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Analysis: Vietnam’s crude production cuts bear fruit as export grades’ price differentials rebound

Singapore — Vietnam has been slashing crude production volumes since late in the first-quarter and the Southeast Asian producer plans to continue limiting supply in an effort to improve its upstream economics, and lay the foundation for a recovery in the price differentials of the country’s major export grades.

Vietnam has followed in OPEC’s footsteps and started to cut its crude oil and condensate production sharply from March, playing its own part in helping to balance global supply and demand following the coronavirus outbreak.

State-run PetroVietnam aims to produce 10.62 million mt of crude oil in 2020, down 18.9% from 13.09 million mt in 2019, a company official told S&P Global Platts previously.

Vietnam is expected to have produced 796,800 mt (188,405 b/d) of crude oil in May, a 20.1% decline on the year, according to the latest data from the General Statistics Office. During January-May, Vietnam is estimated to have produced 4.79 million mt, or around 35.11 million barrels, of crude oil, an 8% dip from a year ago, the data showed.

PetroVietnam said it may further cut its crude oil production target as oil prices are too low and exports are no longer profitable.

The Southeast Asian producer’s rigorous efforts to control its production volumes has not gone unnoticed as the price differentials of Vietnam’s flagship export crude grades have staged a sharp recovery in the Asian spot market in recent weeks.

Platts assessed Vietnam’s Bach Ho crude at a premium of $1.35/b to Dated Brent on May 29, a sharp rebound from a record low of minus $4/b assessed on May 6.

Another flagship grade Su Tu Den has also staged a strong rebound in recent weeks. The medium-heavy sweet grade was assessed at a premium of 85 cents/b to Platts Dated Brent on May 29, the spot differential rebounded by more than $5/b since it was assessed at minus $4.45/b on May 5, Platts data showed.

PRODUCTION, EXPORT ECONOMICS

Industry officials in Vietnam said the rebound in spot market differentials could be a precursor to a broader recovery in outright prices, and a subsequent improvement in the country’s upstream and export earnings.

“$5/b recovery in the differential is indeed a positive sign as it represents fundamental physical demand in the regional market has improved,” a marketing source at PV Oil, PetroVietnam’s trading arm, said.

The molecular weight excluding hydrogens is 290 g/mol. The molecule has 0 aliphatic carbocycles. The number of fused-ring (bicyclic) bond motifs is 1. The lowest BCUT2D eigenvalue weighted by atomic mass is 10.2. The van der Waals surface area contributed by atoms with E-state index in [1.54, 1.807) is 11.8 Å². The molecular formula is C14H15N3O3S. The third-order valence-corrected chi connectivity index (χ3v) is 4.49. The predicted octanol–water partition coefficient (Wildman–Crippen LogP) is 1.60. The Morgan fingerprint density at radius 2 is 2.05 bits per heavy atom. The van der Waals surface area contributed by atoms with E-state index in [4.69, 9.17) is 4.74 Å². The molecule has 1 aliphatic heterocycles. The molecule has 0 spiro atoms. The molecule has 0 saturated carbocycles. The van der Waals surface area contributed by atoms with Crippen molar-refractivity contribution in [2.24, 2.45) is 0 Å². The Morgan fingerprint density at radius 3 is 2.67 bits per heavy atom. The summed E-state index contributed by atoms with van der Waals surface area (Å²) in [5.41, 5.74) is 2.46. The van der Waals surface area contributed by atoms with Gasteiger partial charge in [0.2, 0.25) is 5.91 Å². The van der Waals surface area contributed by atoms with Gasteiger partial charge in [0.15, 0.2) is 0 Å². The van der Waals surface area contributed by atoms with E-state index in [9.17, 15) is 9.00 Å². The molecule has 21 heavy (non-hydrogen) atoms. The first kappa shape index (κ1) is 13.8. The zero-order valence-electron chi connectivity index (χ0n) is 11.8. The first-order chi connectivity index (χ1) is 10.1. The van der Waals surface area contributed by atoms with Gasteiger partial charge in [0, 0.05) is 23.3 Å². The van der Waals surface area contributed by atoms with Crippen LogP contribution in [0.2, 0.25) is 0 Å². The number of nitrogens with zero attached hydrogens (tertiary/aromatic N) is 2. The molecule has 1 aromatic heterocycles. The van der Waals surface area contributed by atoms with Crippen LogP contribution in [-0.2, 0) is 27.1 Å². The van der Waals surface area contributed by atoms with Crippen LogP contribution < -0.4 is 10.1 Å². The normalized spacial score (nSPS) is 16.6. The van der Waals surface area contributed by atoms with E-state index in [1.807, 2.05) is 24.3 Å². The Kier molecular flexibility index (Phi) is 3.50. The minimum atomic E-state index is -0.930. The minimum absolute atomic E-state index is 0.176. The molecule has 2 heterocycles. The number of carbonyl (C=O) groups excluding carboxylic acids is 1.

“The rebound in physical market price differentials would hopefully translate to stability in the broader outright prices as well. We see economic activity across the region resuming and oil demand improving,” a trading manager at Saigon Petro said.

Vietnam’s crude oil sales and export earnings are estimated to fall $225,000/day for every $1/b decline in outright crude values. If prices are quoted at around $30-$35/b, PetroVietnam is likely to lose $3 billion in sales value this year, PetroVietnam said earlier.

Despite the production cuts, Vietnam ended up exporting more cargoes in the first fourth months of this year as demand destruction at home forced the country to sell as many surplus barrels as possible in the international market, industry officials and trade sources said.

“However, exports are estimated to have plunged from May and it’s important to keep both production and exports in check over the next few trading cycles to prop up prices and better manage the upstream balance sheet,” the PV Oil source said.

Vietnam exported around 12.46 million barrels of crude oil over January-April, up 24.1% from the same period last year, mostly to China, Thailand and Australia, latest customs data showed.

But for cargoes loading on later dates, PV Oil had sold most of the barrels to domestic refiner Binh Song Refining at a premium of around $1-$2/b to Dated Brent for the June loading cycle and at a premium of around $2-$2.50/b to Dated Brent for the July loading cycle, trade sources with close knowledge of the regional spot market deals said.

Source: spglobal

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